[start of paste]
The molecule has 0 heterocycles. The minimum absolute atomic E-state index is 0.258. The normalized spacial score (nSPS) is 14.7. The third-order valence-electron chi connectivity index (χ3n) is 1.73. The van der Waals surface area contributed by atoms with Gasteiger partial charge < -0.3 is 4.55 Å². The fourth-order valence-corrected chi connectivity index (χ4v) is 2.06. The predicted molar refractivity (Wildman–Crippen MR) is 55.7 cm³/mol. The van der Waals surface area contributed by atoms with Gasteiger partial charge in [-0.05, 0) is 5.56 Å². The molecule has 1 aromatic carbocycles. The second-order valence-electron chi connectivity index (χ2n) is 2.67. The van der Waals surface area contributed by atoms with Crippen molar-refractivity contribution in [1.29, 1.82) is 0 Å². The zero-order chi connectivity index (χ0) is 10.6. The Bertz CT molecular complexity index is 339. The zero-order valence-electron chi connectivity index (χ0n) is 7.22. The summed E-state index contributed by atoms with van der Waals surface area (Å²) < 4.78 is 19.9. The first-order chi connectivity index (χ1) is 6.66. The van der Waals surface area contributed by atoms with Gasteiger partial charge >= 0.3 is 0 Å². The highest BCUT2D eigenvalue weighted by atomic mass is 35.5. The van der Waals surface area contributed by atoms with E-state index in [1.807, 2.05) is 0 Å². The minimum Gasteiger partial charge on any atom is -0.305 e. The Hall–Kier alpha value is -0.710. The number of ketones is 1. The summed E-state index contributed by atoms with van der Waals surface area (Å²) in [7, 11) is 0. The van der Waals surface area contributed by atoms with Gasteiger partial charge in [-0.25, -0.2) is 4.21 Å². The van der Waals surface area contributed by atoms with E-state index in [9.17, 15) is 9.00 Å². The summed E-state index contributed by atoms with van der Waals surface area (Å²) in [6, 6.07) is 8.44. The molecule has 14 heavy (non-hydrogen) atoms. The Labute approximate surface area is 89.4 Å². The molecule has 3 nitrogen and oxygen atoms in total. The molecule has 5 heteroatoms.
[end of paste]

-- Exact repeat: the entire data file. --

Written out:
The molecule has 0 heterocycles. The minimum absolute atomic E-state index is 0.258. The normalized spacial score (nSPS) is 14.7. The third-order valence-electron chi connectivity index (χ3n) is 1.73. The van der Waals surface area contributed by atoms with Gasteiger partial charge < -0.3 is 4.55 Å². The fourth-order valence-corrected chi connectivity index (χ4v) is 2.06. The predicted molar refractivity (Wildman–Crippen MR) is 55.7 cm³/mol. The van der Waals surface area contributed by atoms with Gasteiger partial charge in [-0.05, 0) is 5.56 Å². The molecule has 1 aromatic carbocycles. The second-order valence-electron chi connectivity index (χ2n) is 2.67. The van der Waals surface area contributed by atoms with Crippen molar-refractivity contribution in [1.29, 1.82) is 0 Å². The zero-order chi connectivity index (χ0) is 10.6. The Bertz CT molecular complexity index is 339. The zero-order valence-electron chi connectivity index (χ0n) is 7.22. The summed E-state index contributed by atoms with van der Waals surface area (Å²) < 4.78 is 19.9. The first-order chi connectivity index (χ1) is 6.66. The van der Waals surface area contributed by atoms with Gasteiger partial charge >= 0.3 is 0 Å². The highest BCUT2D eigenvalue weighted by atomic mass is 35.5. The van der Waals surface area contributed by atoms with E-state index in [1.807, 2.05) is 0 Å². The minimum Gasteiger partial charge on any atom is -0.305 e. The Hall–Kier alpha value is -0.710. The number of ketones is 1. The summed E-state index contributed by atoms with van der Waals surface area (Å²) in [7, 11) is 0. The van der Waals surface area contributed by atoms with Gasteiger partial charge in [-0.25, -0.2) is 4.21 Å². The van der Waals surface area contributed by atoms with E-state index in [9.17, 15) is 9.00 Å². The summed E-state index contributed by atoms with van der Waals surface area (Å²) in [6, 6.07) is 8.44. The molecule has 14 heavy (non-hydrogen) atoms. The Labute approximate surface area is 89.4 Å². The molecule has 3 nitrogen and oxygen atoms in total. The molecule has 5 heteroatoms.